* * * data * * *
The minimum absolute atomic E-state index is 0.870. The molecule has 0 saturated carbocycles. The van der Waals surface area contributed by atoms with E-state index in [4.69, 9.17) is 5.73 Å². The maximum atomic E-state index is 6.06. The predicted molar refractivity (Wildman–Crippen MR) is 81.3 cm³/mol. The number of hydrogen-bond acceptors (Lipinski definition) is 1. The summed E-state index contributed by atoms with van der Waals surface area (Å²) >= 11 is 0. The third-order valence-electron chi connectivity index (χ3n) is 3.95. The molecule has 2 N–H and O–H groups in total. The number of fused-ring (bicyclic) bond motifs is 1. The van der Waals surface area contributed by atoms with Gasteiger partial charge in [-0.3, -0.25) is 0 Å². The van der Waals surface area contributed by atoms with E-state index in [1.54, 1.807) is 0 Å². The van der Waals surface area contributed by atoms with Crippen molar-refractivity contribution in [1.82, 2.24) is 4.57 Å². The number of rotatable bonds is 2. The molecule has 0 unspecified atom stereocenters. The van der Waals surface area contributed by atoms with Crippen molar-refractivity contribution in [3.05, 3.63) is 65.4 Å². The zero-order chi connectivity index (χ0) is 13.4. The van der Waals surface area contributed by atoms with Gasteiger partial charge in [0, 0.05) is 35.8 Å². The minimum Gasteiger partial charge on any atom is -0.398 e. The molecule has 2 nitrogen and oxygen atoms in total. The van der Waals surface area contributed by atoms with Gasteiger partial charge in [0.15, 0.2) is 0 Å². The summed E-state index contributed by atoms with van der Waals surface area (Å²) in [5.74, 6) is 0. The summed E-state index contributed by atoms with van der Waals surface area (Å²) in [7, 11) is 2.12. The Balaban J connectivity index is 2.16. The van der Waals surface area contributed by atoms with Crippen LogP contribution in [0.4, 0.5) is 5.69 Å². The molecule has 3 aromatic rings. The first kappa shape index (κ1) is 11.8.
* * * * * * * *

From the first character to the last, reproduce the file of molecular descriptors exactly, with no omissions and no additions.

The minimum absolute atomic E-state index is 0.870. The molecule has 0 saturated carbocycles. The van der Waals surface area contributed by atoms with E-state index in [4.69, 9.17) is 5.73 Å². The maximum atomic E-state index is 6.06. The predicted molar refractivity (Wildman–Crippen MR) is 81.3 cm³/mol. The number of hydrogen-bond acceptors (Lipinski definition) is 1. The summed E-state index contributed by atoms with van der Waals surface area (Å²) >= 11 is 0. The third-order valence-electron chi connectivity index (χ3n) is 3.95. The molecule has 2 N–H and O–H groups in total. The number of fused-ring (bicyclic) bond motifs is 1. The van der Waals surface area contributed by atoms with Gasteiger partial charge in [-0.3, -0.25) is 0 Å². The van der Waals surface area contributed by atoms with E-state index in [1.54, 1.807) is 0 Å². The van der Waals surface area contributed by atoms with Crippen molar-refractivity contribution in [1.82, 2.24) is 4.57 Å². The number of rotatable bonds is 2. The molecule has 0 unspecified atom stereocenters. The van der Waals surface area contributed by atoms with Crippen molar-refractivity contribution in [3.05, 3.63) is 65.4 Å². The zero-order chi connectivity index (χ0) is 13.4. The van der Waals surface area contributed by atoms with Gasteiger partial charge in [0, 0.05) is 35.8 Å². The minimum Gasteiger partial charge on any atom is -0.398 e. The molecule has 2 nitrogen and oxygen atoms in total. The van der Waals surface area contributed by atoms with Gasteiger partial charge in [0.15, 0.2) is 0 Å². The summed E-state index contributed by atoms with van der Waals surface area (Å²) in [5.74, 6) is 0. The summed E-state index contributed by atoms with van der Waals surface area (Å²) in [7, 11) is 2.12. The Balaban J connectivity index is 2.16. The van der Waals surface area contributed by atoms with Crippen LogP contribution in [0.4, 0.5) is 5.69 Å². The molecule has 3 aromatic rings. The first kappa shape index (κ1) is 11.8.